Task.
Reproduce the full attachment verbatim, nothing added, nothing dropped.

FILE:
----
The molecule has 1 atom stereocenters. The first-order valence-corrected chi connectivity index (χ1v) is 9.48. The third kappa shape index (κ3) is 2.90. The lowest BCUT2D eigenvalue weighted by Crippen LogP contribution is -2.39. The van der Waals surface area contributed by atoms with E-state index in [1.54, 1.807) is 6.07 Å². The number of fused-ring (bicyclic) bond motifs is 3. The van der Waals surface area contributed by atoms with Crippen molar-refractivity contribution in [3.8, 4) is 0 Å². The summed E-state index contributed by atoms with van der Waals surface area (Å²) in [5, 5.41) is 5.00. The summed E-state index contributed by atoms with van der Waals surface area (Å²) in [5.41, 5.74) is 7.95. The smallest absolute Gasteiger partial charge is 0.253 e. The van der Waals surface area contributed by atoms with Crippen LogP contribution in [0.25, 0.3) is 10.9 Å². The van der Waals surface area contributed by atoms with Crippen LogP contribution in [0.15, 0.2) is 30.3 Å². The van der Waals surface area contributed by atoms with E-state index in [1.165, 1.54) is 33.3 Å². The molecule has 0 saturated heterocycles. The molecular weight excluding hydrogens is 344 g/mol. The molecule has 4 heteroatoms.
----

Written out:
The molecule has 1 atom stereocenters. The first-order valence-corrected chi connectivity index (χ1v) is 9.48. The third kappa shape index (κ3) is 2.90. The lowest BCUT2D eigenvalue weighted by Crippen LogP contribution is -2.39. The van der Waals surface area contributed by atoms with E-state index in [1.54, 1.807) is 6.07 Å². The number of fused-ring (bicyclic) bond motifs is 3. The van der Waals surface area contributed by atoms with Crippen molar-refractivity contribution in [3.8, 4) is 0 Å². The summed E-state index contributed by atoms with van der Waals surface area (Å²) in [5, 5.41) is 5.00. The summed E-state index contributed by atoms with van der Waals surface area (Å²) in [5.41, 5.74) is 7.95. The smallest absolute Gasteiger partial charge is 0.253 e. The van der Waals surface area contributed by atoms with Crippen LogP contribution in [0.25, 0.3) is 10.9 Å². The van der Waals surface area contributed by atoms with Crippen LogP contribution in [0.15, 0.2) is 30.3 Å². The van der Waals surface area contributed by atoms with E-state index in [1.165, 1.54) is 33.3 Å². The molecule has 0 saturated heterocycles. The molecular weight excluding hydrogens is 344 g/mol. The molecule has 4 heteroatoms.